Other features and advantages are inherent in the structure claimed and disclosed or will become apparent to those skilled in the art from the following detailed description in conjunction with the accompanying diagrammatic drawings wherein:

FIGURE 1 is a side elevational view illustrating a shed roof construction utilizing embodiments of beams A and B in accordance with the present invention;

3,224,151 Patented Dec. 21, 1965 ICC FIGURE 2 is a side elevational view of a relatively narrow gable roof construction utilizing embodiments of beams A;

FIGURE 3 is a side elevational View of a wider gable roof construction utilizing embodiments of beams A and B in accordance with the present invention;

FIGURE 4 is an elevational view of a still Wider gable roof construction utilizing embodiments of beams A, B and C in accordance with the present invention;

FIGURE 5 is a side elevational View of an embodiment of beam A in accordance with the present invention;

FIGURE 6 is a side elevational View of an embodiment of a beam B in accordance with the present iinvention;

FIGURE 7 is a side elevational View of an embodiment of a beam C in accordance with the present invention;

FIGURE 8 is a sectional View taken along line 8 8 in FIGURE 5;

FIGURE 9 is a fragmentary elevational view of a corner portion of a roof construction utilizing an embodiment of a beam A in accordance with the present invention;

FIGURE Ill() is a fragmentary side View of the center portion of a gable roof construction utilizing an embodiment of beams A in accordance with the present invention;

FIGURE 11 is a fragmentary side view illustrating a connection between embodiments of beams A and B in accordance with the present invention; and

FIGURE 12 is a fragmentary side View of an intermediate connection in a roof utilizing embodiments of beams B and C in accordance with the present invention.

Referring initially to FIGURES 5 and 8, there is shown lan embodiment of a first beam constructed in accordance with the present invention and indicated generally at A. Beam A includes narrow (shallow) and wide (deep) ends 21, 22 respectively, a web 23, and top and bottom flanges 24, 25 respectively welded to web 23 at weldments 20 (FIGURE 8). The flanges extend in upwardly inclined diverging relation from narrow end 21 to wide end 22. Located at ends 21, 22 respectively are end plates 28, 29. Beam A has vertical edges or sides 26, 27 defined by end plates 28, `29 at opposite ends 21, 22.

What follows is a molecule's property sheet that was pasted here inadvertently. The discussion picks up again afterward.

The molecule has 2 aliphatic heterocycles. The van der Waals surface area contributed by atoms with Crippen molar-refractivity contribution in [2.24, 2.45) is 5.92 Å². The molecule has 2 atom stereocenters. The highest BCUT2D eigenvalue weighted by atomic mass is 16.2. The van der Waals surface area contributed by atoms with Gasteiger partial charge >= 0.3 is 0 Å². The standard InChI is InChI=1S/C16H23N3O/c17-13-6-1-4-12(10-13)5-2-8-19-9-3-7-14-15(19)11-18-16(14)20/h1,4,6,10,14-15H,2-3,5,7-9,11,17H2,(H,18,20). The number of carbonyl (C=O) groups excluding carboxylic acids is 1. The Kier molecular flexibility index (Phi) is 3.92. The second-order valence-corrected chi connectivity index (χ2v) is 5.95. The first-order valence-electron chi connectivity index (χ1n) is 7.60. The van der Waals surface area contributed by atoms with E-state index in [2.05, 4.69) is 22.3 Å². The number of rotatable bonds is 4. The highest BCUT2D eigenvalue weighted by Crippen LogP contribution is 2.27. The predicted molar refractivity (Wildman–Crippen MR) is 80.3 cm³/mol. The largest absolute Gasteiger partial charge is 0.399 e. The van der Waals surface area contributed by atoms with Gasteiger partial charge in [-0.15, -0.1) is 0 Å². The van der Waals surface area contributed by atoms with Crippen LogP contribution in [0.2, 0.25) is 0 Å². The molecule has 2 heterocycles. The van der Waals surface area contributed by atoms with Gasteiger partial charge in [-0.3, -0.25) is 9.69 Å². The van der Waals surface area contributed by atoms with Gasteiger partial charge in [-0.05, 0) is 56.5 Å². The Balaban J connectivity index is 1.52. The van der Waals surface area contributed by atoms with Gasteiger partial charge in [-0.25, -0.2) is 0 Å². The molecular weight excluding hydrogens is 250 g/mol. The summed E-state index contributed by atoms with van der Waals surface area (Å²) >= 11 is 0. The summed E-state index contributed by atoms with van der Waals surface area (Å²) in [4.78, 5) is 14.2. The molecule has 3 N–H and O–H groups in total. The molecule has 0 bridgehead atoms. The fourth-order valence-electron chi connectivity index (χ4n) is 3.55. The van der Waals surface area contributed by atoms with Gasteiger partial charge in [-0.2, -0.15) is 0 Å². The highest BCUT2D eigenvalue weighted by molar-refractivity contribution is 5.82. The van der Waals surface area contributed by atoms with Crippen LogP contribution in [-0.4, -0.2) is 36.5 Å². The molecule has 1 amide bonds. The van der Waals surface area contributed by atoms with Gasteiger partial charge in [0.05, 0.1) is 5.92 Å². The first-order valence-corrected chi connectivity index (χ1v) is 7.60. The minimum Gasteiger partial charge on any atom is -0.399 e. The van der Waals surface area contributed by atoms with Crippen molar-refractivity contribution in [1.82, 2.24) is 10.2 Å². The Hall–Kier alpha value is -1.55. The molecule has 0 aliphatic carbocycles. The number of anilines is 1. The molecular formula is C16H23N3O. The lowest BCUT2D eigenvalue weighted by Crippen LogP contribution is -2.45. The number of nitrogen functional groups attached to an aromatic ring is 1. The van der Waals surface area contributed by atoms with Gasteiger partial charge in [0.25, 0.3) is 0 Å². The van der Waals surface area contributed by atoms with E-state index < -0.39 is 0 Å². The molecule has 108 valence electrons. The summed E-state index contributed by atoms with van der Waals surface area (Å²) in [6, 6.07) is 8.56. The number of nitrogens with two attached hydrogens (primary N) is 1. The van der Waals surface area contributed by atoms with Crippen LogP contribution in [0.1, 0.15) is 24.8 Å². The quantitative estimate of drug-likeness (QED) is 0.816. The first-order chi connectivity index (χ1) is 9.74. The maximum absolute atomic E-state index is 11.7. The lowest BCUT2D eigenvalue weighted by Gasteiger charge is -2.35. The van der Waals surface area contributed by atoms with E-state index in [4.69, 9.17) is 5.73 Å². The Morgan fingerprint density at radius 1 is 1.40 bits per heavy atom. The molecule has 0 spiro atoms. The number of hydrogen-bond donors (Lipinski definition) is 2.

Referring now to FIGURE 6, there is illustrated an embodiment of a secon-d beam constructed in accordance with the present invention, and indicated generally at B. Beam B may be used in conjunction with beam A in varying numbers and combinations to provide roof Support structures in a variety of modular sizes and shapes. Beam B includes narrow (shallow) and wide (deep) ends 31, 32 respectively, web 33 and top and bottom flanges 34, 3S respectively; said top and bottom flanges extending in upwardly inclined converging relation from Wide end 32 to narrow end 31. At ends 31, 32 are end plates 38, 39 respectively. Beam B has vertical edges or sides 36, 37 defined by end plates 38, 39 at opposite ends 31, 32 respectively.

FIGURE 7 illustrates an embodiment of a third beam C, constructed in accordance with the present invention, and comprising narrow (shallow) and wide (deep) ends 121, 122 respectively, a web 123, and top and bottom flanges 124, respectively. The flanges extend in upwardly inclined diverging relation from narrow end 121 to wide end 122; and located at ends 121, 122 respectively are end plates 128, 129. Beam C has Vertical edges or sides 126, 127 defined by end plates 128, 129 at opposite ends 121, 122.

Both beams A and C have top corner angles a and ,B between the top ange and the narrow and wide edges thereof respectively. Beam B has corresponding top corner angles a and The following important angular relationships exist.